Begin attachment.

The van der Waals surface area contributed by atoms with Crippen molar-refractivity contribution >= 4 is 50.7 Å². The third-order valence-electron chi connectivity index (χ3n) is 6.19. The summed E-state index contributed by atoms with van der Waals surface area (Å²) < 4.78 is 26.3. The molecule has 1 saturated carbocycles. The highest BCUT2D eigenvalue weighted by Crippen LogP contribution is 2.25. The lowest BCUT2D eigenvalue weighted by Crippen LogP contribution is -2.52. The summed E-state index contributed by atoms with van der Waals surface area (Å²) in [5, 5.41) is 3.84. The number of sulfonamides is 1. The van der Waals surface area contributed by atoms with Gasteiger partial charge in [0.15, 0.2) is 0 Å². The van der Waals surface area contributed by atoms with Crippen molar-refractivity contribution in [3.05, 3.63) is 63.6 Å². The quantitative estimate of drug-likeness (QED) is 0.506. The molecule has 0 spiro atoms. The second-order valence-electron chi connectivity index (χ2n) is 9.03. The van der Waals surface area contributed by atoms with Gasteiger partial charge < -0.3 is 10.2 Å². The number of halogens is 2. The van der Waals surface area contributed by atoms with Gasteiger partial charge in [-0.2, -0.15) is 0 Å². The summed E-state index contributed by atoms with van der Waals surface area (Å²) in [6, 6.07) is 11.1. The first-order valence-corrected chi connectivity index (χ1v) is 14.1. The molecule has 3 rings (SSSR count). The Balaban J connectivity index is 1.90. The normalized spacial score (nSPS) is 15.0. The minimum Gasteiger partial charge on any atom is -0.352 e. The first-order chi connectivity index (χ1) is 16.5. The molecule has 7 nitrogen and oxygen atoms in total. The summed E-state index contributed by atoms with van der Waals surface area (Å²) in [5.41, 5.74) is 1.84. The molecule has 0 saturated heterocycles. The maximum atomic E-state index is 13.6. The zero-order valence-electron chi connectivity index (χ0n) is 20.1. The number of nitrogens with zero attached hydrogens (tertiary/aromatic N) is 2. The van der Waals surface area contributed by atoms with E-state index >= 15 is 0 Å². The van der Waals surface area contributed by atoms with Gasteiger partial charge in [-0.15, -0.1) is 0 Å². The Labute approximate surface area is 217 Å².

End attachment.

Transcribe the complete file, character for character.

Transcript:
The van der Waals surface area contributed by atoms with Crippen molar-refractivity contribution >= 4 is 50.7 Å². The third-order valence-electron chi connectivity index (χ3n) is 6.19. The summed E-state index contributed by atoms with van der Waals surface area (Å²) < 4.78 is 26.3. The molecule has 1 saturated carbocycles. The highest BCUT2D eigenvalue weighted by Crippen LogP contribution is 2.25. The lowest BCUT2D eigenvalue weighted by Crippen LogP contribution is -2.52. The summed E-state index contributed by atoms with van der Waals surface area (Å²) in [5, 5.41) is 3.84. The number of sulfonamides is 1. The van der Waals surface area contributed by atoms with Gasteiger partial charge in [0.15, 0.2) is 0 Å². The van der Waals surface area contributed by atoms with Crippen molar-refractivity contribution in [3.05, 3.63) is 63.6 Å². The quantitative estimate of drug-likeness (QED) is 0.506. The molecule has 0 spiro atoms. The second-order valence-electron chi connectivity index (χ2n) is 9.03. The van der Waals surface area contributed by atoms with Gasteiger partial charge < -0.3 is 10.2 Å². The number of halogens is 2. The van der Waals surface area contributed by atoms with Gasteiger partial charge in [-0.2, -0.15) is 0 Å². The summed E-state index contributed by atoms with van der Waals surface area (Å²) in [6, 6.07) is 11.1. The first-order valence-corrected chi connectivity index (χ1v) is 14.1. The molecule has 3 rings (SSSR count). The Balaban J connectivity index is 1.90. The normalized spacial score (nSPS) is 15.0. The minimum Gasteiger partial charge on any atom is -0.352 e. The first-order chi connectivity index (χ1) is 16.5. The molecule has 7 nitrogen and oxygen atoms in total. The summed E-state index contributed by atoms with van der Waals surface area (Å²) in [5.41, 5.74) is 1.84. The molecule has 0 saturated heterocycles. The maximum atomic E-state index is 13.6. The zero-order valence-electron chi connectivity index (χ0n) is 20.1. The number of nitrogens with zero attached hydrogens (tertiary/aromatic N) is 2. The van der Waals surface area contributed by atoms with E-state index >= 15 is 0 Å². The van der Waals surface area contributed by atoms with Gasteiger partial charge in [-0.15, -0.1) is 0 Å². The Labute approximate surface area is 217 Å².